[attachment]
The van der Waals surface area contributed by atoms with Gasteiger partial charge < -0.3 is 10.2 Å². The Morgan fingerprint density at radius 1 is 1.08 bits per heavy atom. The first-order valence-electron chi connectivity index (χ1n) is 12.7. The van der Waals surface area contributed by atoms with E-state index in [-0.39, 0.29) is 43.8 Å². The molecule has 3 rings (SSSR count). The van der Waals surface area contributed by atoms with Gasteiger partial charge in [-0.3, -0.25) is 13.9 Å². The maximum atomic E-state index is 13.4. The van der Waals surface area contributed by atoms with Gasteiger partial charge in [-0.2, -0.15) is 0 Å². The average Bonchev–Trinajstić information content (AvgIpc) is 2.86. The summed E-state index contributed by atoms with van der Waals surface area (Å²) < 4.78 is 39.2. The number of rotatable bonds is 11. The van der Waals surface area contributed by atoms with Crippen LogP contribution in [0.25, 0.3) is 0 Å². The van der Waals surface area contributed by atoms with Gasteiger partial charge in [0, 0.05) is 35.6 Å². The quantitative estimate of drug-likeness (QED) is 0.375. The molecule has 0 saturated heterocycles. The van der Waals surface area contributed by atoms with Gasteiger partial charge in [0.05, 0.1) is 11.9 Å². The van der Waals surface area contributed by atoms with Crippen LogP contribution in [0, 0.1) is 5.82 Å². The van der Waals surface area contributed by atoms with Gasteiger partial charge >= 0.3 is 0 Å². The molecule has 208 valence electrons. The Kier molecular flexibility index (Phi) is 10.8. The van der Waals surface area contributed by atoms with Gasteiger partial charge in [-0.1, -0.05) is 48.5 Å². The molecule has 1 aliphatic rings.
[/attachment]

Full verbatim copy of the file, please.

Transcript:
The van der Waals surface area contributed by atoms with Gasteiger partial charge < -0.3 is 10.2 Å². The Morgan fingerprint density at radius 1 is 1.08 bits per heavy atom. The first-order valence-electron chi connectivity index (χ1n) is 12.7. The van der Waals surface area contributed by atoms with E-state index in [-0.39, 0.29) is 43.8 Å². The molecule has 3 rings (SSSR count). The van der Waals surface area contributed by atoms with Gasteiger partial charge in [-0.3, -0.25) is 13.9 Å². The maximum atomic E-state index is 13.4. The van der Waals surface area contributed by atoms with Gasteiger partial charge in [-0.2, -0.15) is 0 Å². The average Bonchev–Trinajstić information content (AvgIpc) is 2.86. The summed E-state index contributed by atoms with van der Waals surface area (Å²) < 4.78 is 39.2. The number of rotatable bonds is 11. The van der Waals surface area contributed by atoms with Crippen LogP contribution in [0.25, 0.3) is 0 Å². The van der Waals surface area contributed by atoms with Gasteiger partial charge in [0, 0.05) is 35.6 Å². The quantitative estimate of drug-likeness (QED) is 0.375. The molecule has 0 saturated heterocycles. The van der Waals surface area contributed by atoms with Gasteiger partial charge in [0.05, 0.1) is 11.9 Å². The van der Waals surface area contributed by atoms with Crippen LogP contribution in [0, 0.1) is 5.82 Å². The van der Waals surface area contributed by atoms with Gasteiger partial charge >= 0.3 is 0 Å². The molecule has 208 valence electrons. The Kier molecular flexibility index (Phi) is 10.8. The van der Waals surface area contributed by atoms with Gasteiger partial charge in [-0.1, -0.05) is 48.5 Å². The molecule has 1 aliphatic rings.